# Solve $y' = x + y$

I am suppose to use the substitution of $u = x + y$

$y' = x + y$

$u(x) = x + y(x)$

I actually forget the trick to this and it doesn't really make much sense to me. I know that I need to get everything in a variable with x I think but I am not sure how to manipulate the problem according to mathematical rules that will make sense. Also I know that at some point I will get an integral or something and that I have no idea how to do that with multiple variables.

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## 2 Answers

$$y'=x+y$$

Then we let $u=x+y$

This gives $u'=1+y'$, so that the equation becomes

$$u'-1=u$$

$$u'-u=1$$

Can you solve that for $u$?

Hint $(e^x-1)'=e^x$

Moving on with the solution:

$$\frac{du}{dx}-u=1$$

$$\frac{du}{dx}=1+u$$

And the classic abuse in DE's

$$\frac{du}{u+1}=dx$$

Now

$$\int\frac{du}{u+1}=\int dx$$

$$\log(u+1)=x+C$$

We take logarithms

$$u+1=e^{x+C}$$

We use the property of the exponential function $f(x+y)=f(x)f(y)$

$$u+1=e^C e^x$$

Here $K=e^C$

$$y+x+1=Ke^x$$

$$y=K e^x-x-1$$

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This does not appear to be a seperable equation and that is all I know how to do. –  user138246 Jun 18 '12 at 0:36
Well, you're supposed to use the method of integrating factor, so multiply both sides by $\exp(x)$, and then you get $(u'-u)\exp(x)=\exp(x)$. The left hand side is $(u\cdot\exp(x))'$, and you can integrate everything nicely. –  Alex Nelson Jun 18 '12 at 0:38
@AlexNelson No one is supposed to do anything. One can choose a variety of paths. In this case, noting that $e^x-(e^x-1)=1$ is one simple solution. I don't think he knows about IFs. –  Pedro Tamaroff Jun 18 '12 at 0:42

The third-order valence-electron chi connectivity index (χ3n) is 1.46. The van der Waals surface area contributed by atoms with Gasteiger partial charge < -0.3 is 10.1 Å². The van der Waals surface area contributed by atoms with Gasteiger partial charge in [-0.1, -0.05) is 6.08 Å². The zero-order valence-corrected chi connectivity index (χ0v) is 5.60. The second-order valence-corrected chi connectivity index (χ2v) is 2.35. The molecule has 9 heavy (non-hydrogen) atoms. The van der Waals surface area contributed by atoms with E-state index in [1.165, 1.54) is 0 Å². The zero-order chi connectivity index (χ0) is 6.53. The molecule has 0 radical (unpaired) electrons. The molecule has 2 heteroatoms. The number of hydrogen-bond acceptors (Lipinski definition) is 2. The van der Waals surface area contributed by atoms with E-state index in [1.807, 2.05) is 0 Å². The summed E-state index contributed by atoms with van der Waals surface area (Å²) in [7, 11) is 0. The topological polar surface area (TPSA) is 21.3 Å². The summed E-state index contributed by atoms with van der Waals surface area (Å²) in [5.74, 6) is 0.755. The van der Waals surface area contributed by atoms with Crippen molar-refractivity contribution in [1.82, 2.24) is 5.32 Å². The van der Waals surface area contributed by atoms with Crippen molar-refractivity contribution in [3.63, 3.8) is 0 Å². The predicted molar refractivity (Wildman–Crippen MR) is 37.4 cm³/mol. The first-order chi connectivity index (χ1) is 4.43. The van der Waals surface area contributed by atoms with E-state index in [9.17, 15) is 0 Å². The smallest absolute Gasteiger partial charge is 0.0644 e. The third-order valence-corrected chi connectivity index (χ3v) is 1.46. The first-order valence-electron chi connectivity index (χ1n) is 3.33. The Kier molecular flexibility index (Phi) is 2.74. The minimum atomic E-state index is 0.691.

@PeterTamaroff I know I don't know acronyms :$what does IF stand for? – Alex Nelson Jun 18 '12 at 0:43 @AlexNelson "use the method of integrating factor" – Pedro Tamaroff Jun 18 '12 at 0:46 Well, if$u = x + y$, then$y = u - x$. Take the derivative to both sides and we get $$y' = u' - 1$$ set this equal to the right hand side of our differential equation $$u' - 1 = x + y$$ But our substitution is$u=x+y$, so the right hand side simplifies becoming $$u' - 1 = u$$ thus we get a differential equation $$u' = 1 + u.$$ This can be solved, then we plug it back into the substitution to solve for$y$. - I still get a funtion I do not know how to work with. I do not know how to find the integral of something without a dy or dx or whatever. – user138246 Jun 18 '12 at 0:41 Well, you're supposed to divide both sides by$1+u$, right? You get$u'/(1+u)=1$. Integrate both sides with respect to$x$, so you get$\int (1+u)^{-1}\,du = \int dx$. Performing this integral gives you$\ln(1+u) = x-x_{0}\$. Exponentiate both sides, and you're almost done... –  Alex Nelson Jun 18 '12 at 0:42